Items with sentimental value can often be the cause of rifts between families after a loved one has died. It is therefore very important to consider whether these types of assets should be left as a specific gift in your Will or as part of a more general gift of personal possessions.
Careful consideration should also be given to how your photographs and videos are stored. For example, I own an iCloud account and in preparation for this article, checked their terms and conditions. I was very surprised to find out that they state “Unless otherwise required by law, you agree that your Account is non-transferable and that any rights to your Apple ID or Content within your Account terminate upon your death. Upon receipt of a copy of a death certificate your Account may be terminated and all Content within your Account deleted”.
It would seem that I merely have a license to use iCloud as storage during my lifetime and do not retain ownership of the content. I will therefore be backing up my most treasured photographs and videos to a local hard drive to ensure that my family and loved ones have access to these digital assets after I die. If I leave that hard drive to a specific family member, but wish to ensure that they share the contents with others in my family, I will need to make this clear to avoid any unnecessary arguments following my death. If I don’t leave it as a specific gift, the device will form part of my chattels and pass under my residuary estate.
In some cases, your photographs or videos may have a valuable copyright that attaches to them e.g. professional photographs or a YouTube account with numerous subscribers and an income stream from advertising which may well continue after you are gone. If this is the case, you may need to give serious thought as to whether this is left as a separate gift in your Will and whether a separate executor with the appropriate experience be appointed to administer such assets. Again, the terms and conditions of any linked account needs to be checked to ensure that they do form part of your estate after you die.
This is a very new form of digital asset and is fast becoming very popular. I don’t own any crypto-currency myself, but anyone who does will need to think carefully about who receives the asset under the terms of their Will and how their executors access it.
Crypto-currency is usually stored in digital wallets secured by private keys. The details of both need to be noted down and secured safely, as your executors will be unable to access the currency without these. If these details are not available for your executors, then there is no alternative way to access the asset. It is important to let your executors know where they will be able to find this information (but not the information itself) following your death.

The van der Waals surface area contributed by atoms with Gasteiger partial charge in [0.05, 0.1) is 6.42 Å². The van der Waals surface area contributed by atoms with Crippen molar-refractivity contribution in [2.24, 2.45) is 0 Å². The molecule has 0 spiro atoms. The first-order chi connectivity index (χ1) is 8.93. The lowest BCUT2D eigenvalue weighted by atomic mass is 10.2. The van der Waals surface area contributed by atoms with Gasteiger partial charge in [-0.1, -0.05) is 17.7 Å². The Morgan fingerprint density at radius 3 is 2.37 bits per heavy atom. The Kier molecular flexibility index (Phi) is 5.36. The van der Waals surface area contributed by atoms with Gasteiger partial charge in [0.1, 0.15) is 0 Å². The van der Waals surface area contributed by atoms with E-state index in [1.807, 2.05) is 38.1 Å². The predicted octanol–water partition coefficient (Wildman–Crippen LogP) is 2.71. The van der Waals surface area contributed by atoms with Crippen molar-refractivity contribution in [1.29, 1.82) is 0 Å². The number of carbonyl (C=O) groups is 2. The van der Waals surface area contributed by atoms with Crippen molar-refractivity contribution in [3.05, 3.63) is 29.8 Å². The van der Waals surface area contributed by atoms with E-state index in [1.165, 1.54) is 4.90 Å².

A letter stored with your Will or in a safe place with other important papers in your home of which your executors and/or your family are aware would be one way of doing this. Leaving the crypto-currency as a specific gift in my Will would act as an alert to your executors of the potential existence of the asset, but they will still need the access information to be readily available.
As this is a complex area, you may also wish to give serious consideration to appointing someone with suitable experience to deal specifically with this type of asset.
Who can access my digital assets if I lose capacity?
I have focused on digital assets and how they should be dealt by way of a Will on death, but what happens if I am unable to manage them during my lifetime? In addition to a Will, serious consideration should be given to the preparation of a Lasting Power of Attorney (LPA). A LPA can be prepared, appointing attorneys to protect your financial and personal interests in such circumstances.
Making a Will digital conclusion
As I have found when investigating my own affairs, there are a number of different types of digital assets which fall under this broad umbrella heading. Depending on the nature of the asset itself and the interest or ownership you had the assets may or may not pass under the terms of your Will (or by the rules of intestacy if you die without making a valid Will).
It is very important to plan early. That means you will need to think carefully about things like your digital asset portfolio; what information you would like your family to have access to following your death; whether the asset forms part of your estate or ends on death; whether the asset needs to be left to someone specifically and who would be best placed to deal with the asset once you have gone.
So much of our lives are now conducted on line now that this is no longer an area that can be ignored as being less important than dealing with other, tangible assets.
If you need legal advice on making a Will digital, contact our Succession & Tax team.